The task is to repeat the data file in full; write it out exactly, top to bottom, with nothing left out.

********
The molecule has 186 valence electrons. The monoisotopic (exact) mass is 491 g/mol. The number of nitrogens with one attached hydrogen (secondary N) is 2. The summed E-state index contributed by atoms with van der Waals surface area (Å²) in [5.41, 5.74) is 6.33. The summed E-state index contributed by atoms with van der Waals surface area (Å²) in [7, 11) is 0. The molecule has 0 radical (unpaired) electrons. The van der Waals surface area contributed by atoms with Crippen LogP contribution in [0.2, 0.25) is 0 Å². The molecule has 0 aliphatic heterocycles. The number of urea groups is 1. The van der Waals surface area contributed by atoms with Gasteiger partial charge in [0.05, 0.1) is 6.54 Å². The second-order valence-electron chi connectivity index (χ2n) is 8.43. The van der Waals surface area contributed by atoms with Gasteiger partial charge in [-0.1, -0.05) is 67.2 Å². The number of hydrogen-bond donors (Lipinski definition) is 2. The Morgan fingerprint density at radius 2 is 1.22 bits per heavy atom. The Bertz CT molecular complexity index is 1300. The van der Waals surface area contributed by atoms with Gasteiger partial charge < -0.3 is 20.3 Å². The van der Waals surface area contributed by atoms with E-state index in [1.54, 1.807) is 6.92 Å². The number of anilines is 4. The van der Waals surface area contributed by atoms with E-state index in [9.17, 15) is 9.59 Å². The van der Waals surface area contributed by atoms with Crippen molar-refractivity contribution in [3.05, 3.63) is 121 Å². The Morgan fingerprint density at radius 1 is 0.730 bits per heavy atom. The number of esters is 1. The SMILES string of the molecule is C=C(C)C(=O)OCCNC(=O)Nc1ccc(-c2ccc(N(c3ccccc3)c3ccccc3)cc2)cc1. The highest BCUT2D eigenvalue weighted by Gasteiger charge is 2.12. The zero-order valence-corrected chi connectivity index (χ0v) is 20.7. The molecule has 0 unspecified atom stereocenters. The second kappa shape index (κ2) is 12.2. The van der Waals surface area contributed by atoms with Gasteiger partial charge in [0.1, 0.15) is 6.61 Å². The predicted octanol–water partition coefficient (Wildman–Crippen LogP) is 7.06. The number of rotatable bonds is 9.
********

The molecule has 186 valence electrons. The monoisotopic (exact) mass is 491 g/mol. The number of nitrogens with one attached hydrogen (secondary N) is 2. The summed E-state index contributed by atoms with van der Waals surface area (Å²) in [5.41, 5.74) is 6.33. The summed E-state index contributed by atoms with van der Waals surface area (Å²) in [7, 11) is 0. The molecule has 0 radical (unpaired) electrons. The van der Waals surface area contributed by atoms with Crippen LogP contribution in [0.2, 0.25) is 0 Å². The molecule has 0 aliphatic heterocycles. The number of urea groups is 1. The van der Waals surface area contributed by atoms with Gasteiger partial charge in [0.05, 0.1) is 6.54 Å². The second-order valence-electron chi connectivity index (χ2n) is 8.43. The van der Waals surface area contributed by atoms with Gasteiger partial charge in [-0.1, -0.05) is 67.2 Å². The number of hydrogen-bond donors (Lipinski definition) is 2. The Morgan fingerprint density at radius 2 is 1.22 bits per heavy atom. The Bertz CT molecular complexity index is 1300. The van der Waals surface area contributed by atoms with Gasteiger partial charge < -0.3 is 20.3 Å². The van der Waals surface area contributed by atoms with E-state index in [1.54, 1.807) is 6.92 Å². The number of anilines is 4. The van der Waals surface area contributed by atoms with E-state index in [9.17, 15) is 9.59 Å². The van der Waals surface area contributed by atoms with Crippen molar-refractivity contribution in [3.05, 3.63) is 121 Å². The Morgan fingerprint density at radius 1 is 0.730 bits per heavy atom. The number of esters is 1. The SMILES string of the molecule is C=C(C)C(=O)OCCNC(=O)Nc1ccc(-c2ccc(N(c3ccccc3)c3ccccc3)cc2)cc1. The highest BCUT2D eigenvalue weighted by Gasteiger charge is 2.12. The zero-order valence-corrected chi connectivity index (χ0v) is 20.7. The molecule has 0 unspecified atom stereocenters. The second kappa shape index (κ2) is 12.2. The van der Waals surface area contributed by atoms with Gasteiger partial charge in [0.1, 0.15) is 6.61 Å². The predicted octanol–water partition coefficient (Wildman–Crippen LogP) is 7.06. The number of rotatable bonds is 9.